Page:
variable and sometimes can be up to 20–30%. Monazite from certain carbonatites or from
Bolivian tin ore veins is essentially thorium-free. However, commercial monazite sands
typically contain between 6 and 12% thorium oxide.
The original process for "cracking" monazite so as to extract the thorium and lanthanide
content was to heat it with concentrated sulfuric acid to temperatures between 120 and
150 °C for several hours. Variations in the ratio of acid to ore, the extent of heating, and the
extent to which water was added afterwards led to several different processes to separate
thorium from the lanthanides. One of the processes caused the thorium to precipitate out
as a phosphate or pyrophosphate in crude form, leaving a solution of lanthanide sulfates,
from which the lanthanides could be easily precipitated as a double sodium sulfate. The acid
methods led to the generation of considerable acid waste, and loss of the phosphate
content of the ore.
A more recent process uses hot sodium hydroxide solution (73%) at about 140 °C. This
process allows the valuable phosphate content of the ore to be recovered as crystalline
trisodium phosphate. The lanthanide or thorium hydroxide mixture can be treated with
hydrochloric acid to provide a solution of lanthanide chlorides, and an insoluble sludge of
the less-basic thorium hydroxide.
EXTRACTIONOF RARE-EARTH METALSFROM MONAZITE ORE:
(Processflow diagramfor extraction of rare-earth metals from
monazite ore using hydrometallurgy)
The following steps detail the extraction of rare-earth metals from monazite ore. The
process requires many neutralizations and filtrations;
Grinder:Grind monazite ore to ~150 micrometers. Monazite ore contains 55–
60% rare-earth metal oxides along with 24 to 29% P2O5, 5 to 10% ThO2, and 0.2 to
Digestion:Crushedmonazite ismixed withhighlyconcentrated sulfuric acid (93% acid)
at feed temperatures of 150 to 180 °C.The ratio of acid to ore varies depending on the
concentrationof the ore (unable tofindratiorange).The digester is stirred vigorously with
a robust agitatorand operatesat temperaturesbetween 200 to 300 °C. Acid is charged into
the reactor and heated before the ore. The insoluble product coats the grains of crushed
ore. The temperature in the reactor rises due to heat released from the exothermic
reactions.After~15 minutes,the viscosityof the solution has increased and the solution is
similartoa dough.The productreacts for3 to 4 hours.It isthenremovedfrom the digester
before the solution hardens. The ratio of sulfuric acid to sand removed is 1.6 to 2.5.
Dissolution: The contents of the reactor are cooled to 70 °C and leached with
30 °C water. A ratio of 10 parts water to mass of ore originally added is used. This
leaching process continues for 12 to 15 hours.
Filtration: All solids from step three are filtered off. Such solids include: silica,
rutile, zircon, ilmenite, and undigested monazite residues. The resulting solution is
called monazite sulfate.
Dilution: Diluted the monazite sulfate with 6–7 parts water at 30°C.
Neutralization: Add NH3(aq) to neutralize to a pH of 1.1 to form a selective
precipitate of thorium-phosphate cake.
Filtration: Collect thorium phosphate precipitate during filtration of neutralized
monazite solution. Extraction of rare-earth metals from monazite ore
Dryer: Feed thorium-phosphate cake through a dryer at ~120 °C to create
concentrated thorium phosphate.
Neutralization: Add NH3(aq) to remaining monazite solution to create rare-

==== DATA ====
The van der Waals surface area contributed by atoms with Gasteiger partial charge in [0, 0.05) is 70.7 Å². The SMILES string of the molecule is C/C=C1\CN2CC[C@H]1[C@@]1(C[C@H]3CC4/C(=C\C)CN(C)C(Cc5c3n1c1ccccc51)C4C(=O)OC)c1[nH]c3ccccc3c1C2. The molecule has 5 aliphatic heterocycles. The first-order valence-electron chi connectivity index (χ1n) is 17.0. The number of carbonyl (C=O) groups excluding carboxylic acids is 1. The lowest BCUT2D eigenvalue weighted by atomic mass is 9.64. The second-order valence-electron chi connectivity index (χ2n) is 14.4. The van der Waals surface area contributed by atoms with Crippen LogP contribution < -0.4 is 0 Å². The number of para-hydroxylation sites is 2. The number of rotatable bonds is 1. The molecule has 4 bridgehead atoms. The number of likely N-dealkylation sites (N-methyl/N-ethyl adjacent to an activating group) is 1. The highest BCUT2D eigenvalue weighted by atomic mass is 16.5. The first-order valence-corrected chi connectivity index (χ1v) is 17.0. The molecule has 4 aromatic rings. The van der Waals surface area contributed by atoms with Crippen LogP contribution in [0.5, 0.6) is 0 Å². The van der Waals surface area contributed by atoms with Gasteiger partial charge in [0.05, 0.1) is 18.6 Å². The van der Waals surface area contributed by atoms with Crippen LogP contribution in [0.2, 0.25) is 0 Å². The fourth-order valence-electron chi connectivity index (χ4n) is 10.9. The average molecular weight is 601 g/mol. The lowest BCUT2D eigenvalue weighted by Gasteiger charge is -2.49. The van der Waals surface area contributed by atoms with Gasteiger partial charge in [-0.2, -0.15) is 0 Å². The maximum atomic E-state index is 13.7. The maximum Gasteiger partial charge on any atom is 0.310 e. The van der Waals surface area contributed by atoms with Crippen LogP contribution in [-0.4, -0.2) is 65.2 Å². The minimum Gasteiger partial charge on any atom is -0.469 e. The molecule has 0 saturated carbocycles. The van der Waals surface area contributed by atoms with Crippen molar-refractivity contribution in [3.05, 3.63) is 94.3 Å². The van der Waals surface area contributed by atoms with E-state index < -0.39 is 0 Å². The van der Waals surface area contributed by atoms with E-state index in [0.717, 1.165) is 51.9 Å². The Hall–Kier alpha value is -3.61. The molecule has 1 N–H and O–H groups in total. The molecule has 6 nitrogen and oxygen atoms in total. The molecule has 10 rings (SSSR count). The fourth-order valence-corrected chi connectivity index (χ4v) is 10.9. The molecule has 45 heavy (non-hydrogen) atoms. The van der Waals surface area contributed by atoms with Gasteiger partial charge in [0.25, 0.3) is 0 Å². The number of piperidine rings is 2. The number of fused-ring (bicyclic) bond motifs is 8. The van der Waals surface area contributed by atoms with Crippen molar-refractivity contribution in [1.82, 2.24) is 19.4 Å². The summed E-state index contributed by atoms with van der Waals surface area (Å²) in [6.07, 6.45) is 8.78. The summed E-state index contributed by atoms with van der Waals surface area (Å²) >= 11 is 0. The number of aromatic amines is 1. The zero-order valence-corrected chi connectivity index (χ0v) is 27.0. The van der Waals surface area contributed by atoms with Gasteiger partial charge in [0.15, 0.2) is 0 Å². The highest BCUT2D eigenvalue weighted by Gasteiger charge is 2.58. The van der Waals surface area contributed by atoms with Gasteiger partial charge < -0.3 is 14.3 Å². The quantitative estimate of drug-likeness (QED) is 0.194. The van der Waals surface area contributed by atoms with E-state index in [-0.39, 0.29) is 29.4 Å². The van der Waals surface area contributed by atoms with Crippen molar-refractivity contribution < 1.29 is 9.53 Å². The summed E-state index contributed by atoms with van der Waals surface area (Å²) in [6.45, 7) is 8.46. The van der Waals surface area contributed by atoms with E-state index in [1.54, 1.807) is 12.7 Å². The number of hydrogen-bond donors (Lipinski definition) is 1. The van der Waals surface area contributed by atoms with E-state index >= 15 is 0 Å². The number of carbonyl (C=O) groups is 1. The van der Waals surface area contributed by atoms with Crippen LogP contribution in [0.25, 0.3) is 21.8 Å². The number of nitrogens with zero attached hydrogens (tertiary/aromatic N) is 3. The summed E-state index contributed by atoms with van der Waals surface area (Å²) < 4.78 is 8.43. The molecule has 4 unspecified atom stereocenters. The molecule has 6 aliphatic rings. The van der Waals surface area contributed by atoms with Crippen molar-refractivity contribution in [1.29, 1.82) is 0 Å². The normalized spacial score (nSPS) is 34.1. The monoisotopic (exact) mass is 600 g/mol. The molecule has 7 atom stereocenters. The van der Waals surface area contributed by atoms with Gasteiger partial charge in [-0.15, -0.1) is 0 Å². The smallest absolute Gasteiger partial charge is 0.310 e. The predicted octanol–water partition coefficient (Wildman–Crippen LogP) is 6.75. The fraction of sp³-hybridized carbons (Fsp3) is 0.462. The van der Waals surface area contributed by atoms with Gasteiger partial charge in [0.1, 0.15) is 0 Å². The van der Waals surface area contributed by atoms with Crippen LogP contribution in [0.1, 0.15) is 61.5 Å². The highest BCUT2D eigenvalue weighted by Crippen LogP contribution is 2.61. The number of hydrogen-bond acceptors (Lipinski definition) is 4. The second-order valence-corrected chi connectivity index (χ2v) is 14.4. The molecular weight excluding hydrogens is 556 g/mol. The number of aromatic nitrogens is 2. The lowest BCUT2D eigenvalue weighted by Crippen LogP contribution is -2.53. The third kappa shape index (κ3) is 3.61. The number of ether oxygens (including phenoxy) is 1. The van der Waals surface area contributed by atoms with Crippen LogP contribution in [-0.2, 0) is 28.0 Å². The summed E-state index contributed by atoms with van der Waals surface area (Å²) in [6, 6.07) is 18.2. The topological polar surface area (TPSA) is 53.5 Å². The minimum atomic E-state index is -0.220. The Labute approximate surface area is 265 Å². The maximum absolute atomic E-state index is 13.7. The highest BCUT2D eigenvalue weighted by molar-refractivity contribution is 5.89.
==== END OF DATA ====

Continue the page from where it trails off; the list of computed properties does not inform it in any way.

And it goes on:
earth-metal precipitate at a pH of 2.3.
Filtration: Filtrate out the RE precipitate to yield the concentrated rare-earth
Neutralization: Add NH3(aq) to remaining filtrate to a pH of 6. This creates a
uranium concentrated precipitate.
Filtration: Filter remaining solution to yield uranium concentrate. The final
products yielded for this process are thorium-phosphate concentrate, RE
hydroxides, and uranium concentrate.
LATEST SCENARIO IN RARE EARTH AND ATOMIC MINERALS IN
MAJOR MINERALS OF RE OF COMMERCIALIMPORTANCE
Bastnaesite (Ce,La) FCO3 USA, China &
Processing relatively simpler than Monazite.
It has larger content of Europium compared
to Monazite. In China it is associated with
iron ore mining.
Monazite (Ce,La,Th& U)
RE content more or less uniform around
60% and minerals available in placer beach
sand resources. The ore contains Th &
Uranium are radioactive.
Yttrium major constituent. In Malaysia
production is associated with Tin mining.
Apatite CIS, South
Occures in Copper, Tin, Phosphatemining
China Unique deposits found only in southern
China. Through lowest in rare earth contents
easiest to concentrate from the ore. Rich
source of Y, Eu, Tb & Dy.
MONAZITE PROCESSING PLANT AT INDIAN RARE
Entire phosphate values are recoveredin caustic soda process
TH.RE SO4 &
DIL. ACIDIC SOL. OF
PO4,SO4, RE & TH.
RE. TH. OXIDE
The plant at which different types of products are obtained from monazite, is known as
monazite processing plant. Again the monazite processing plant is divided into three plants,
These three plants are interdependent upon each other. i.e the products of Attack plant
goes to the Active plant for proceesing and products are obtained, again these products are
fed to the NTP plant and the products are obtained. In this process the products are
obtained at MoPP are are export to the outside for sale.
Generally the plant name is attack plant because in this plant the attack of Monazite and
Caustic Soda (NaOH) occurs and the operating temperature is 1400C. The attack is done in a
16 m3 reaction tank. For this attack the ratio of Monazite and NaOH is chosen is 10:8 , i.e in
this process the amount of Monazite dust chosen is 10 tonne and the amount of Caustic
Soda is 8 tonne. At IREL the NaOH is import from Jay Shree Chemicals, Berhampur. The
reaction of monazite and caustic soda occurs in the reaction tank for 9 hrs. After the